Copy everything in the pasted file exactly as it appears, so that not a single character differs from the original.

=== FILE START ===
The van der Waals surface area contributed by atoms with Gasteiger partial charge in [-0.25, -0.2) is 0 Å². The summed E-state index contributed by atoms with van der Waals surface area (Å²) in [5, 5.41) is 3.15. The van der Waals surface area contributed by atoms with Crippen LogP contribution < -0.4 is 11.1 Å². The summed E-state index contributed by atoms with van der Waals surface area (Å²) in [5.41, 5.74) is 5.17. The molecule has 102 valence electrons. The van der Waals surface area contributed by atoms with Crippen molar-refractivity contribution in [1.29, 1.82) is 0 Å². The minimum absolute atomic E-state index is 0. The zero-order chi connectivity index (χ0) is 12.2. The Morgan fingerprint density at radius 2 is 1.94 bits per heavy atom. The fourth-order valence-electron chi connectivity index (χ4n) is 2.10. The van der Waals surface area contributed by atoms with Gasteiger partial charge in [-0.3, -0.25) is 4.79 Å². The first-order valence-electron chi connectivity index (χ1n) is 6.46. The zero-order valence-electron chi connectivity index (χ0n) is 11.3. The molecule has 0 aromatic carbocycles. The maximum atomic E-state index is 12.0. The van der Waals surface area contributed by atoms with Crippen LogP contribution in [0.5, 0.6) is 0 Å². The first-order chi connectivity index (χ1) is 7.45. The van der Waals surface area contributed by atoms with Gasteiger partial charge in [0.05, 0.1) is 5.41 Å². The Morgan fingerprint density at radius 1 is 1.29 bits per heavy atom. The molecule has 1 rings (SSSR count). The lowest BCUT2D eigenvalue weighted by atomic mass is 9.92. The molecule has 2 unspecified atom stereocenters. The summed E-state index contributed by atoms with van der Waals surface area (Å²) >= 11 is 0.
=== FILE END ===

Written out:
The van der Waals surface area contributed by atoms with Gasteiger partial charge in [-0.25, -0.2) is 0 Å². The summed E-state index contributed by atoms with van der Waals surface area (Å²) in [5, 5.41) is 3.15. The van der Waals surface area contributed by atoms with Crippen LogP contribution < -0.4 is 11.1 Å². The summed E-state index contributed by atoms with van der Waals surface area (Å²) in [5.41, 5.74) is 5.17. The molecule has 102 valence electrons. The van der Waals surface area contributed by atoms with Crippen molar-refractivity contribution in [1.29, 1.82) is 0 Å². The minimum absolute atomic E-state index is 0. The zero-order chi connectivity index (χ0) is 12.2. The Morgan fingerprint density at radius 2 is 1.94 bits per heavy atom. The fourth-order valence-electron chi connectivity index (χ4n) is 2.10. The van der Waals surface area contributed by atoms with Gasteiger partial charge in [-0.3, -0.25) is 4.79 Å². The first-order valence-electron chi connectivity index (χ1n) is 6.46. The zero-order valence-electron chi connectivity index (χ0n) is 11.3. The molecule has 0 aromatic carbocycles. The maximum atomic E-state index is 12.0. The van der Waals surface area contributed by atoms with Crippen LogP contribution in [0.5, 0.6) is 0 Å². The first-order chi connectivity index (χ1) is 7.45. The van der Waals surface area contributed by atoms with Gasteiger partial charge in [0.05, 0.1) is 5.41 Å². The Morgan fingerprint density at radius 1 is 1.29 bits per heavy atom. The molecule has 1 rings (SSSR count). The lowest BCUT2D eigenvalue weighted by atomic mass is 9.92. The molecule has 2 unspecified atom stereocenters. The summed E-state index contributed by atoms with van der Waals surface area (Å²) >= 11 is 0.